November 3, 2005
Re "Bush's Flu Plan Stresses Vaccine," Nov. 2 I could drain the English language dry in describing the colossal foolishness of President Bush's plan to vaccinate 20 million Americans against the current strain of avian flu. Why so? Because the current strain of avian flu, due to its lack of human-to-human transmissibility, poses no significant threat. The virus must mutate to achieve the feared scenario of rapid human-to-human transmission while retaining its lethal potential. Vaccination against the current strain will most likely provide little to no protection whatsoever against the new, deadly, mutated strain.
August 3, 2005 |
Russian veterinary officials said an outbreak of an avian flu strain that can infect humans had spread to another region in Siberia. The outbreak began in the Novosibirsk region in early July and has killed thousands of domestic fowl. Last week, the veterinary service identified the virus as the H5N1 strain, which can kill people, but no human cases have been reported in Russia. The same strain has been reported in a village in the adjacent Altai territory and in the Tyumen region farther west.
October 26, 2005 |
People should not panic about a possible influenza pandemic, despite the spread of a deadly strain of bird flu, leading health officials and politicians said. More than 60 people in Southeast Asia have died of avian flu, and the outbreak among birds has made its way to Europe. Margaret Chan, assistant director-general of the World Health Organization, said people should remember it is still relatively difficult for humans to catch bird flu.
February 4, 2007 |
Authorities scrambled to contain the country's first outbreak of the virulent H5N1 strain of bird flu in domestic poultry after the virus was found at a farm run by Europe's biggest turkey producer. About 2,500 turkeys have died since Thursday at the Bernard Matthews farm near Lowestoft in eastern England. Authorities said all 159,000 birds there would be culled over the next few days. The strain tends to be transmitted to poultry by migrating wildfowl.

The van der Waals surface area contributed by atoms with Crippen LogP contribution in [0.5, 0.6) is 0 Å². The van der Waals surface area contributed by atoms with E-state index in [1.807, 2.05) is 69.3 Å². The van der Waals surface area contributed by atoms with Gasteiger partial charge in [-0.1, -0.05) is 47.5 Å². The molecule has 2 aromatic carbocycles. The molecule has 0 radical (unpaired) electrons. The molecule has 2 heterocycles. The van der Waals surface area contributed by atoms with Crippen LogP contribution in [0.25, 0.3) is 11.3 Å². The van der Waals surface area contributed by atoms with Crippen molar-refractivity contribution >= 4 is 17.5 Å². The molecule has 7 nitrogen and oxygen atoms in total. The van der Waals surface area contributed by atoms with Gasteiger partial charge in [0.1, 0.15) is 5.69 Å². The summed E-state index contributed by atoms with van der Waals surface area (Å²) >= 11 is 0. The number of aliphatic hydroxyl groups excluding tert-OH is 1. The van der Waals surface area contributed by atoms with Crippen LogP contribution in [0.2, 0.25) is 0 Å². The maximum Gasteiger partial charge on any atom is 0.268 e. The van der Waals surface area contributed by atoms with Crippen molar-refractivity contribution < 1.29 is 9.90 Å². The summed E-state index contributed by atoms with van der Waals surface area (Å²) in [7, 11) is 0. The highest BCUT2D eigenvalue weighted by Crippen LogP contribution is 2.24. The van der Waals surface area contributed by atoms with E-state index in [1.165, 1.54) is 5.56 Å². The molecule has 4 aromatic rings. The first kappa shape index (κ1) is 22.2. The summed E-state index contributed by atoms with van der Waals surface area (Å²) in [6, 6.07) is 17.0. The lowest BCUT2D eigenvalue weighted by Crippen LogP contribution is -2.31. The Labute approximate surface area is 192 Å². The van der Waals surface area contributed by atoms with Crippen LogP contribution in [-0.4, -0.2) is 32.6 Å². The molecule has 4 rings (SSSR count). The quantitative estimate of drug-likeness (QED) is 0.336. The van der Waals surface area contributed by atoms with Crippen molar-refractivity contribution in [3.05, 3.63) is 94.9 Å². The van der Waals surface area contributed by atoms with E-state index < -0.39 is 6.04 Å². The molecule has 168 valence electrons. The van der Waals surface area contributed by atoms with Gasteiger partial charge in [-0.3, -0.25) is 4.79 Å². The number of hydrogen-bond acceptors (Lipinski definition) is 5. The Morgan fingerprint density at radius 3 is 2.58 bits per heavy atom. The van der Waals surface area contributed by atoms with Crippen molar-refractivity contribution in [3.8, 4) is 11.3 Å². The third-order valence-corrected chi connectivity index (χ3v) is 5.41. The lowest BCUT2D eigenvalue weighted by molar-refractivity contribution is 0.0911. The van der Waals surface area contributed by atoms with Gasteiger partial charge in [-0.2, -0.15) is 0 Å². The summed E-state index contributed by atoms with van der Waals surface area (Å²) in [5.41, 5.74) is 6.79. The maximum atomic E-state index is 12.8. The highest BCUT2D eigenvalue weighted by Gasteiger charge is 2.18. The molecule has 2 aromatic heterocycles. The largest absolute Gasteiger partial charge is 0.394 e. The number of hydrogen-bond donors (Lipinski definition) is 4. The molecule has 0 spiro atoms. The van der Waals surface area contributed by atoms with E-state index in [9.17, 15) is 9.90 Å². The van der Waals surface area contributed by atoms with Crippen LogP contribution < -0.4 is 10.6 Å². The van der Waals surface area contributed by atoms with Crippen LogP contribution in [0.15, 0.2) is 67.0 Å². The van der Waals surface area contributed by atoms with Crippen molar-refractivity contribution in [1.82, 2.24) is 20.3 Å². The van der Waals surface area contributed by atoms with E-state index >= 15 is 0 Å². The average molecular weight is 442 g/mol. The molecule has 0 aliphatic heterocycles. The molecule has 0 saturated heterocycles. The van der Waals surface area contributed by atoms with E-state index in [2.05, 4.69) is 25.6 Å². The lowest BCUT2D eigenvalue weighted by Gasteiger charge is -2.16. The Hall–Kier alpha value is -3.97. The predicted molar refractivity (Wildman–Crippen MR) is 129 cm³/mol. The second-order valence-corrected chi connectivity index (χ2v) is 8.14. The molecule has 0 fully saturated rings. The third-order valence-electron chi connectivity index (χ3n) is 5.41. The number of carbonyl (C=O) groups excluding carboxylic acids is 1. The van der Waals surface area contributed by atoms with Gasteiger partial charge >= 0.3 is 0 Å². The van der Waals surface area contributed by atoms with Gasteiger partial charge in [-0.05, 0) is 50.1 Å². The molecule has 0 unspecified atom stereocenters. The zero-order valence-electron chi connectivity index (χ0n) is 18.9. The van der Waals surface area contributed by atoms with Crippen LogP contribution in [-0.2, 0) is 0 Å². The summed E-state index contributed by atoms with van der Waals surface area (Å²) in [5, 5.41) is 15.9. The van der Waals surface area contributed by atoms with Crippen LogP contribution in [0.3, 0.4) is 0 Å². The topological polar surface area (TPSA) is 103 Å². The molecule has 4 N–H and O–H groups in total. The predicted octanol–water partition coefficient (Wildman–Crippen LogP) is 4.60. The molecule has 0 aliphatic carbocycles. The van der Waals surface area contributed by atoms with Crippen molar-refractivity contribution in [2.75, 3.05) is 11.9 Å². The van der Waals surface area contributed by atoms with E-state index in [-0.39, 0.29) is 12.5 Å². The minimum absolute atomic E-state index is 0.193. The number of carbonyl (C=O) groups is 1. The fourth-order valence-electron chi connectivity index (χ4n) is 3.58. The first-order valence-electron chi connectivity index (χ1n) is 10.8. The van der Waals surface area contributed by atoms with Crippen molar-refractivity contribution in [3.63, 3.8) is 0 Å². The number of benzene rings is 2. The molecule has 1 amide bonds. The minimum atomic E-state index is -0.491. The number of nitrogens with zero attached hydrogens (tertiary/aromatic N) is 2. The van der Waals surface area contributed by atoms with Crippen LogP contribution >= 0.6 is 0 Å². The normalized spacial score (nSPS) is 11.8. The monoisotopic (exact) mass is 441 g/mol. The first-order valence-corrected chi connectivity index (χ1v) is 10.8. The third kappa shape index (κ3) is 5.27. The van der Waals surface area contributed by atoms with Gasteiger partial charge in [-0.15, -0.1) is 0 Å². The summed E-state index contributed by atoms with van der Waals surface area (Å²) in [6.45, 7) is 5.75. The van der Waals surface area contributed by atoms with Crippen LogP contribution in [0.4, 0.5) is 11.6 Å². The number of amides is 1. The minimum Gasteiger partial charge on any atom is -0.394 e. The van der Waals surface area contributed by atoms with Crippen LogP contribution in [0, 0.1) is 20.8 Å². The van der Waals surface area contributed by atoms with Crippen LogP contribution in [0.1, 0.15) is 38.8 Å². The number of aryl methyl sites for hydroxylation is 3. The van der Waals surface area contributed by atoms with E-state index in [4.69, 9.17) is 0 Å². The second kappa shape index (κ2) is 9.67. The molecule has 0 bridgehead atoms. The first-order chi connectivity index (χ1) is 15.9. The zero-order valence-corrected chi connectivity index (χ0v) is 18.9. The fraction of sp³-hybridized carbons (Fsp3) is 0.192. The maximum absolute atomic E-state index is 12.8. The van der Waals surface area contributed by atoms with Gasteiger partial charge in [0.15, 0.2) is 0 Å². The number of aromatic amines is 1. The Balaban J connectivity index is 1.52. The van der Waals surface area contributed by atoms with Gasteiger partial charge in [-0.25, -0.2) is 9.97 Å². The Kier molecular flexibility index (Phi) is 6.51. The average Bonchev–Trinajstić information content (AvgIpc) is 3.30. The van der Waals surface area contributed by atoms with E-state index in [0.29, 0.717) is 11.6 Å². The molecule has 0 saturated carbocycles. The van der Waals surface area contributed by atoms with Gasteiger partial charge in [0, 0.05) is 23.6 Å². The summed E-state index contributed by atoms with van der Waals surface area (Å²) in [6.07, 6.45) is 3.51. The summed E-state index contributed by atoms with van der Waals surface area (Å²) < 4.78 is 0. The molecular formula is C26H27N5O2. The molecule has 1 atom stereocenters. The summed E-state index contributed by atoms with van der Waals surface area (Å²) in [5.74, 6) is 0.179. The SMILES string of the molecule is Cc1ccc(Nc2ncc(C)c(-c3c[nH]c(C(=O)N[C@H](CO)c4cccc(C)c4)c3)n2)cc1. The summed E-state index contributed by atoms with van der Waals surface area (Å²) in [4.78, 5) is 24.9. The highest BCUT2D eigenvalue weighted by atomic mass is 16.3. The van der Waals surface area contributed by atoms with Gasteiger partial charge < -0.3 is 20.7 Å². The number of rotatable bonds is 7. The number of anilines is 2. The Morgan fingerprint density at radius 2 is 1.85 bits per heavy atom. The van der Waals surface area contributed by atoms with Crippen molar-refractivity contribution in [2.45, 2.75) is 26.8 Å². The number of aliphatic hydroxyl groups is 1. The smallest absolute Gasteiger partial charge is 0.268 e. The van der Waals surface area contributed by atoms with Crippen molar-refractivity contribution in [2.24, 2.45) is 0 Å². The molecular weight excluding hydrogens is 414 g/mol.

February 5, 2006 |
A Hong Kong laboratory recognized by the World Health Organization has confirmed four more human bird flu cases in Indonesia, including two deaths, a senior Indonesian Health Ministry official said. Hariadi Wibisono, the ministry's director of control of animal-borne diseases, said that raised Indonesia's confirmed human bird flu cases to 23. Although the H5N1 strain of avian flu mostly affects birds, it has infected 161 people and killed 86 of them since 2003, according to the WHO.
CALIFORNIA | LOCAL
January 24, 2006 |
The San Diego Zoo is preparing to spend at least $500,000 to protect its 3,000 birds, some of which are very rare and found only in captivity, from avian flu. Officials say past threats, such as exotic Newcastle disease three years ago, have prepared them for the steps to take -- including vaccinating and possibly quarantining birds, and spraying delivery truck undercarriages with disinfectant -- if bird flu reaches the U.S.
CALIFORNIA | LOCAL
October 9, 2005 |
With at least 11,000 airline passengers flying from Asia to California each day, the state would be more vulnerable than most should a deadly flu virus break out in the Far East, health authorities say. Despite stepped-up efforts to prepare for such a catastrophe, California -- like the rest of the nation -- is strikingly underprepared, these experts say.
February 9, 2004
"Beijing Has a Problem: Its Man in Hong Kong" (Feb. 3) gives an impression that China's Central People's Government has lost faith in Hong Kong's chief executive, Tung Chee-hwa. The impression is speculative and unfounded. China's leaders have repeatedly pledged firm support for the Hong Kong government led by Tung. Hong Kong has had to deal with a series of hard challenges in the last six years, from the Asian financial crisis to severe deflation, avian flu and SARS. The economy has recovered substantially since the middle of 2003, and the recovery is in no small way because of the government's initiatives.
October 10, 2005
Re "A $3.9-billion first strike," Opinion, Oct. 7 The Bush administration seems intent on perfecting its bungling. Stockpiling Tamiflu, the only drug that has any effect on the avian flu, for "distribution" is a prescription for disaster. To be effective, the drug must be taken within 36 hours of contracting the flu. Getting to a doctor, being diagnosed, having the drug prescribed, then actually getting the drug would stretch way beyond that timeframe for almost everyone. The money would be better spent on developing a fast and accurate test and making the drug available over the counter.
January 31, 2004 |
Three more areas in China reported avian flu cases Friday, raising concerns that the world's second-largest poultry producer was on the verge of a major outbreak. New cases make it imperative that China, the world's most populous nation, quickly assess the scope of the disease within its borders and the tools available to contain it, the World Health Organization said.